New fraud figures provide food for training thought

New fraud figures provide food for training thought So the latest fraud figures are out and they don’t make for pretty reading.

Over 236,500 frauds - the highest number of frauds ever recorded by its members - were identified during 2011 by CIFAS, the UK’s Fraud Prevention Service, an increase of 9% on 2010 levels.

Identity fraud has increased by 10% and now accounts for almost half of all fraud cases.

Meanwhile there has also been an 18% rise in ‘takeover fraud’, where a fraudster gains access and fraudulently uses a victim’s account such as a credit card, bank account or mobile phone. According to CIFAS, this type of fraud has rocketed by nearly 300 per cent in just five years. Yikes!

Rarely a month goes by when another industry body doesn’t release some sort of harrowing fraud data, whether it’s from the financial services, banking, insurance or mortgage sectors. The trends are the same throughout and the reasons for it well-versed....

“The rising cost in living”
“Frozen pay levels”
“VAT changes”
“Job cuts”
“Business closures”

But if we know all this, and we know it’s still increasing how do we stop it?

Well the sad truth is we probably can’t rely on Scooby Doo arriving to save the day. There are some very clever criminals out there utilising some extremely clever technology– crack one and they will have already come up with another.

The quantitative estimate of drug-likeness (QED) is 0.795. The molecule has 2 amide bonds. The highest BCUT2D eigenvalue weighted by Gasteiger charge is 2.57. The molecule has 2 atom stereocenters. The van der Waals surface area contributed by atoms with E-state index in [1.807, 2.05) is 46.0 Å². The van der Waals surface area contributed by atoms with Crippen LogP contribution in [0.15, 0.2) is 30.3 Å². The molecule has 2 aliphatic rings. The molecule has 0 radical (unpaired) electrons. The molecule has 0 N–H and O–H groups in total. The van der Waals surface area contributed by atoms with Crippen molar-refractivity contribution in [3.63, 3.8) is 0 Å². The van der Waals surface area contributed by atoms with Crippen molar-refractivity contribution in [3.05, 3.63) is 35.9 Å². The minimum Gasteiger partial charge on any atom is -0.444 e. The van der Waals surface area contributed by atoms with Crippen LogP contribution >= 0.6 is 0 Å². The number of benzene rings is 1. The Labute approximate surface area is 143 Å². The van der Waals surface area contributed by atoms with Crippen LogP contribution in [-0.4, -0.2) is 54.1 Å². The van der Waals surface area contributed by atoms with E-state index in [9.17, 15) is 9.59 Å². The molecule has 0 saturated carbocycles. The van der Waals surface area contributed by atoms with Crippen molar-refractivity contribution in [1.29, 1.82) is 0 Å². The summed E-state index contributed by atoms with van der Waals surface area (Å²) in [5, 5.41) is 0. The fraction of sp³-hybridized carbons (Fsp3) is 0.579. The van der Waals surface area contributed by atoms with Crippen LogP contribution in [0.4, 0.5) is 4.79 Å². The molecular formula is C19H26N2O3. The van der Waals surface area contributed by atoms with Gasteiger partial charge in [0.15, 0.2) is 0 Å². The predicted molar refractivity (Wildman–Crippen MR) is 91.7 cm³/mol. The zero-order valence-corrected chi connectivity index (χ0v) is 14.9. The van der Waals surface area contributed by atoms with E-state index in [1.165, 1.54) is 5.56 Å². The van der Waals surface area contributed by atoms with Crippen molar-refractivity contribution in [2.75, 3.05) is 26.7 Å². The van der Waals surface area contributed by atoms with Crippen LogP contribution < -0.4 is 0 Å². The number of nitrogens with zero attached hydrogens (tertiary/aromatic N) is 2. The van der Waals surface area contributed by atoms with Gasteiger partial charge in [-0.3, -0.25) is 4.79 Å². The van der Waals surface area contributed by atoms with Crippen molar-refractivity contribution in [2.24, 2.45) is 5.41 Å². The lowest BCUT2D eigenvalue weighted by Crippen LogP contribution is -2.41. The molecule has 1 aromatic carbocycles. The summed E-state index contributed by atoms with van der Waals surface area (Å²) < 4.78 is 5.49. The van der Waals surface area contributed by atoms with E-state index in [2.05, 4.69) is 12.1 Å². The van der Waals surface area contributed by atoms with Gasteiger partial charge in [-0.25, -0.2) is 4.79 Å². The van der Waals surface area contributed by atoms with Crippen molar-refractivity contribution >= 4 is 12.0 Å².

This leaves probably every business’ biggest ally in tackling fraud - its frontline staff.

One of our clients, a leading mortgage network, has done great work in helping its staff nip attempted mortgage fraud in the bud after discovering items such as payslips, bank statements and utility bills are readily available on the internet for as little as £13! An absolute bargain to the determined fraudster.

So what are they doing about it? All their Network advisers are trained in fraud prevention, using Unicorn Training’s Fighting Fraud and Identity Crime courses, blended with face-to-face training around the issue of identity verification.

Meanwhile, last March, a potential fraud was prevented at Volkswagen Croydon when a staff member, who had previously passed Volkswagen Financial Services (VWFS) ‘Fraud Awareness and Prevention’ course, developed by Unicorn, spotted a fake driving licence and details were passed to the Association of Chief Police Officers Vehicle Crime intelligence Service (AVCIS).

Quality training cannot be underestimated in the fight against fraud.

Granted a high street bank cashier is not going to single-handedly bring down an entire criminal operation, but if their scepticism and suspicion can trigger alarm bells then that is one small step on the road to the war being won and maybe, as the benefits of investing in staff training take hold, next year we will be reading about how fraud figures have dipped in 2012?

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